We eventually managed to get on it. Can you notice anything strange about the traffic in this picture:

Hint: the traffic in Thailand usually drives on the left but this one street seems to be the exception:

Huay Thung Tao Lake

Back in Chiang Mai, we met up with some of Jeff's friends, who kindly took us to Huay Thung Thao lake, a short distance north of the city.

Here is a picture of the view from the side of the lake:

Jeff is clearly enjoying it:

Saturday, November 24, 2012

Sukothai's Western Zone

On Saturday, we hired bikes once again and headed to the western zone of Old Sukhothai. I hadn't seen these ruins before and we understood that they were less "restored" than those in the central zone and thus, in some way, more authentic.

Here are some more ruins:

This was the longest flight of stairs:

Half way up, you started to get great views of Sukhothai below:

It became obvious that there was an awesome standing Buddha image at the top:

... and it was definitely worth it up close:

Having said that the ruins in the western zone were less "restored" than those in the central zone, I noticed that this particular Buddha image was being artificially supported. I guess this was a good thing, overall:

Before handing the bikes back, we went for an explore round some local farms, cycling past rice fields:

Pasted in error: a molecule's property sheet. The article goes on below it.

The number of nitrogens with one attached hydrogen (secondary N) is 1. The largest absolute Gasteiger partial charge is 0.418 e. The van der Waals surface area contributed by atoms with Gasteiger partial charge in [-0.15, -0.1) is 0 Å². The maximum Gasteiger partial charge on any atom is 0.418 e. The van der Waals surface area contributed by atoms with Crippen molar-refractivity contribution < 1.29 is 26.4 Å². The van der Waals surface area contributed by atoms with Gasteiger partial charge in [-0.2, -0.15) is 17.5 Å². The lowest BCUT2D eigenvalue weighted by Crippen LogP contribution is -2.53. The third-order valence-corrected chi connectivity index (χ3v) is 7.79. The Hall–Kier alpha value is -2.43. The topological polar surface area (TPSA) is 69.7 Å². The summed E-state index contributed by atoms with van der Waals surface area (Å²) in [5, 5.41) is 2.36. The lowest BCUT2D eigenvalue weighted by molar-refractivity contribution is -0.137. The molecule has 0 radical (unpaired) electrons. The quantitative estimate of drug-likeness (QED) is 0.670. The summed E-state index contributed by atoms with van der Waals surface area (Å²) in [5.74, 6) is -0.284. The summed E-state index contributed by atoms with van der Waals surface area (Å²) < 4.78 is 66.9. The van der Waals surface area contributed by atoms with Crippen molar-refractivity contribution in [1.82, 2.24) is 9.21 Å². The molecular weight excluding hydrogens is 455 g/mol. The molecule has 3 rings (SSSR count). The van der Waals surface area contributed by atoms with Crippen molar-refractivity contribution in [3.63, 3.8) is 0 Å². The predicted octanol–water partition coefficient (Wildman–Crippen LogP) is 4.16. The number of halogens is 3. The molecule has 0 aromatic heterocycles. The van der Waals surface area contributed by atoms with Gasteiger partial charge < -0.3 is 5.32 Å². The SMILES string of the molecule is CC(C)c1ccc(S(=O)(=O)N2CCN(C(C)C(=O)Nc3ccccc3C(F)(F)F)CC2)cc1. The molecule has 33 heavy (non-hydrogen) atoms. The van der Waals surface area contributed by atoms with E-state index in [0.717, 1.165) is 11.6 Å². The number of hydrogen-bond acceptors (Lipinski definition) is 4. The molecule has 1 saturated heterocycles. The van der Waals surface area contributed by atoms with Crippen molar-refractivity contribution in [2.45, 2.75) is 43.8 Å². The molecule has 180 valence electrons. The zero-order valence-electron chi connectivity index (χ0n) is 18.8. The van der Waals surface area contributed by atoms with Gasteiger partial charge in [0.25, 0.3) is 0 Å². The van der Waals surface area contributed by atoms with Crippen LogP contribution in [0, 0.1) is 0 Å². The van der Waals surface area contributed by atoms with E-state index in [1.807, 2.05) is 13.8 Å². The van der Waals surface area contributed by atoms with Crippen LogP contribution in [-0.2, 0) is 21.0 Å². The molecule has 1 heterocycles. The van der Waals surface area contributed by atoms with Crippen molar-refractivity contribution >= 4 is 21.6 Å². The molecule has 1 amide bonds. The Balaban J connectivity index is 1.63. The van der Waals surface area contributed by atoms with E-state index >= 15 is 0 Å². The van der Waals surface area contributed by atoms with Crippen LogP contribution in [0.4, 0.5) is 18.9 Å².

We found some more ruins around this area as well.

Some of the farmers kept bovine cows outside:

Later on, we found a whole herd of bovine cows:

Visiting Sukhothai was very rewarding and cycling around the place was great fun, albeit exhausting in the heat. Definitely recommended.

Friday, November 23, 2012

Old Sukhothai

Here is a picture of Wat Maharat, the biggest and best preserved ruin:
Here is a sitting Buddha image:
Preparations were already well underway for Loi Krathong, which was to include lighting up the ruins, so electrics were being brought in:
One of the other more impressive ruins is of Wat Si Chum:
Here is a walking Buddha image:
Another sitting Buddha image:
We found a very interesting bird that was carrying something in its long beak. We were so moved by this that we both took pictures:
Wat Maharat from a distance:
I wanted to get futher up the path but found my way rudely blocked:
Jeff was very impressed by the large chedis:
Later on, we saw a blank sign on a tree. No idea what this was for:
Part of the Loi Krathong celebrations involved giant floating dudes in the lake for some reason:

Thursday, November 22, 2012


On Thursday, we got a bus from Chiang Mai to Sukhothai. I'd been here before but Jeff hadn't and we thought it might be nice to visit again and do a bit more cycling.